Frameworks for results, commissioning for people

Featured article - 29 January 2021
By Karyn Kirkpatrick, Chief Executive Officer, KeyRing

Karyn Kirkpatrick, Chief Executive Officer, KeyRing

Social care is about people living in a place they call home. It is being part of a community where they are valued and included. It is building and/or maintaining independence. Some people need support with personal care, for others their social care support is something very different.

Frameworks, done well, support people to make decisions in the knowledge that they are choosing a trusted and known provider.

For example, the South Gloucestershire, Community Based Support Service Framework focusses on outcomes and the specialisms of the provider They break spot contracts into care delivery and non-care delivery packages of support. Those who are seeking support that is not care related are not limited to Care Quality Commission (CQC) registered providers. They have more choice and control.

Recently, we have noticed a growing trend to include CQC registration as a framework pre-requisite. However, only support providers who deliver personal care can be CQC registered. So, are we saying that all providers must be delivering personal care? If so, how does this impact on people’s choice?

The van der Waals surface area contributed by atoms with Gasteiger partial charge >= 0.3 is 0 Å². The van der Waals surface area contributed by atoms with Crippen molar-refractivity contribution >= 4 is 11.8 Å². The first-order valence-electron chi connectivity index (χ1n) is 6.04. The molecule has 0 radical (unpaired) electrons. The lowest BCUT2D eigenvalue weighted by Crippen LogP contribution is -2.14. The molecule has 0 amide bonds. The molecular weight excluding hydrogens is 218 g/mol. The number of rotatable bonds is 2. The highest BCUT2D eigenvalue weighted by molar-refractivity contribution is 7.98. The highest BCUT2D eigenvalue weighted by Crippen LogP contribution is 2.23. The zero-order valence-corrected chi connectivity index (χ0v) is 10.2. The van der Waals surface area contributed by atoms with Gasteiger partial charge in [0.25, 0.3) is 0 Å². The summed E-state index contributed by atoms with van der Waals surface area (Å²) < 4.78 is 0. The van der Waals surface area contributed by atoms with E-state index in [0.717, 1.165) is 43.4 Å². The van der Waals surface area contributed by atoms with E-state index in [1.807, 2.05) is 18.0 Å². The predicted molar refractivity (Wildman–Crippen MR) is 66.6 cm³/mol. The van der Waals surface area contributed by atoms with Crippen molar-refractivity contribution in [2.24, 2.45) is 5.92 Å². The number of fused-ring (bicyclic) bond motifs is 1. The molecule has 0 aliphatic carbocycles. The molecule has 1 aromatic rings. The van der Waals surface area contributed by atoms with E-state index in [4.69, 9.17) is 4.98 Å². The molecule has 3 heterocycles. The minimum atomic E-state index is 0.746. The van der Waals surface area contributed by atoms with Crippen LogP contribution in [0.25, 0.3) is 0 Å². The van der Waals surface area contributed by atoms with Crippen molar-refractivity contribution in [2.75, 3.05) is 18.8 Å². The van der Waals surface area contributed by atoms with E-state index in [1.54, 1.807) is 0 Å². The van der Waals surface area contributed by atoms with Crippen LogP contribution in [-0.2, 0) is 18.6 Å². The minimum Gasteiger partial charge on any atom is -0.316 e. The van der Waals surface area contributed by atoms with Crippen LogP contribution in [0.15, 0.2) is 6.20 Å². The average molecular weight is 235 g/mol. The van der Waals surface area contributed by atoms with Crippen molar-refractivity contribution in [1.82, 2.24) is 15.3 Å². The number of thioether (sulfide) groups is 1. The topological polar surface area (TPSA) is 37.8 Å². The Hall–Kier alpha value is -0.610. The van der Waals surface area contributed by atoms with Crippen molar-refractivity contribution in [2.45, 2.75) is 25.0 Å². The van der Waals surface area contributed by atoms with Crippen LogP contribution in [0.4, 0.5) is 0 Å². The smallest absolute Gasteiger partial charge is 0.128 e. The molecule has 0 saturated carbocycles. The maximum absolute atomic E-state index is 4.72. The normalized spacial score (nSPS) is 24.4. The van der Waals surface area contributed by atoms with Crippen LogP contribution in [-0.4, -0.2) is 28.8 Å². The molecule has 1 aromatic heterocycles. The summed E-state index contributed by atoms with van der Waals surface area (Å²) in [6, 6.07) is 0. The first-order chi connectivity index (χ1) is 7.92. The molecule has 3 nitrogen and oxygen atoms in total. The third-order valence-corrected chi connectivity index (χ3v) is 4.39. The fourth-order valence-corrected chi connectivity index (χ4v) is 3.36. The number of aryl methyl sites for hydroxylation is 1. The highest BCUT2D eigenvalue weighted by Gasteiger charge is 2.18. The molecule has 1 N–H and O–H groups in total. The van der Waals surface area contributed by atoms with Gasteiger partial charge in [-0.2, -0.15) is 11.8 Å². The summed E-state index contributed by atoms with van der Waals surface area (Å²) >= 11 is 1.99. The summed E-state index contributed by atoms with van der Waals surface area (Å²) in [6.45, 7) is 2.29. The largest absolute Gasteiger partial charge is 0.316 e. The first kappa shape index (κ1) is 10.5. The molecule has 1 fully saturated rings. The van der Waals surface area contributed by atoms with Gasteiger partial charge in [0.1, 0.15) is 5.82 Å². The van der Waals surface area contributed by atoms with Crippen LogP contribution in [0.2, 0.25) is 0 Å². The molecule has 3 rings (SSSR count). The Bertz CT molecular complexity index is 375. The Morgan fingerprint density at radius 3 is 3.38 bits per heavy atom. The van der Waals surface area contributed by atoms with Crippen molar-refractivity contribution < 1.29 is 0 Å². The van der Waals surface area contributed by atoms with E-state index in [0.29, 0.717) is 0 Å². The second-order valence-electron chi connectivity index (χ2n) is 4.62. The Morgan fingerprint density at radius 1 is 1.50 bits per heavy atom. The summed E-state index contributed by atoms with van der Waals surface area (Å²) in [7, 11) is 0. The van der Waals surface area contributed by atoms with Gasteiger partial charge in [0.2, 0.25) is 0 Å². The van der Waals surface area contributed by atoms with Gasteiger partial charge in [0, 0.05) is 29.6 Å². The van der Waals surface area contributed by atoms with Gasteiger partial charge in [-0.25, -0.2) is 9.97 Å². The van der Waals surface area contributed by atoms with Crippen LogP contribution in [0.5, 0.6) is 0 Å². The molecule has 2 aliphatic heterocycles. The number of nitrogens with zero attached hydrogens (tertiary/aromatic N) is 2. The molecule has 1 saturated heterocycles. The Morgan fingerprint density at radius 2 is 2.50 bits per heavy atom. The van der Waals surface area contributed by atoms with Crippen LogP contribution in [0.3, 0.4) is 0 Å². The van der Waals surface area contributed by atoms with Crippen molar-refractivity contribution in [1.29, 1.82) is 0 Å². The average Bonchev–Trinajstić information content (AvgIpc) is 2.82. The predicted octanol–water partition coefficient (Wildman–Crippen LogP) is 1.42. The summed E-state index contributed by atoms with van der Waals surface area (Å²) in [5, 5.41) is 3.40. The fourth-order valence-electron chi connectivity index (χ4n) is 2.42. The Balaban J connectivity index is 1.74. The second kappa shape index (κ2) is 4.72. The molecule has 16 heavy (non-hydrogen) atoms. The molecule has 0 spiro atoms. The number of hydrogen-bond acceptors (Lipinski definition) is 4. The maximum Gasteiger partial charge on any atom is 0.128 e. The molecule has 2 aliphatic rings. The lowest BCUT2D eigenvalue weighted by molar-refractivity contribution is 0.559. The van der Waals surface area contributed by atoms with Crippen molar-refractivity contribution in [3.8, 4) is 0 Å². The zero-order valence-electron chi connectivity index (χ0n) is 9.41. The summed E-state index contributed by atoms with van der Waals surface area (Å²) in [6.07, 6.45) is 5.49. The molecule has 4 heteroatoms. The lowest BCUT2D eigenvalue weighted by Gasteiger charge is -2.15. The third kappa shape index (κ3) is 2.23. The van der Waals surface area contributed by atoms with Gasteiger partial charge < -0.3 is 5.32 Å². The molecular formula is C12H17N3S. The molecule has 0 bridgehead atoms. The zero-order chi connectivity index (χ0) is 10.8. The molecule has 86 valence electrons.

CQC registered?

We, and others, are in a cycle with CQC advising that they do not regulate our activities whilst Local Authority Frameworks insist on CQC registration to provide non-care support. Not everyone who needs social care needs CQC registered services. This perception that all social care providers should be CQC registered is not only wrong, it is damaging. It reduces choice. It relies on CQC registration as a marker of good non-care outcomes.

The report ‘Commissioning for Better Outcomes: A Route Map’ states that: ‘The focus of high-quality commissioning is on citizenship, health and wellbeing: achieving good outcomes with people using evidence, local knowledge, skills and resources to best effect’.

A wider approach to frameworks will better deliver this. It opens the framework to different skills and opportunities. It opens local authorities to a range of innovative approaches for example, those included Think Local Act Personal’s innovations in community centred support.

For our part, we will continue to design our services around individuals and their communities and challenge the barriers that limit options for people who use social care and support.

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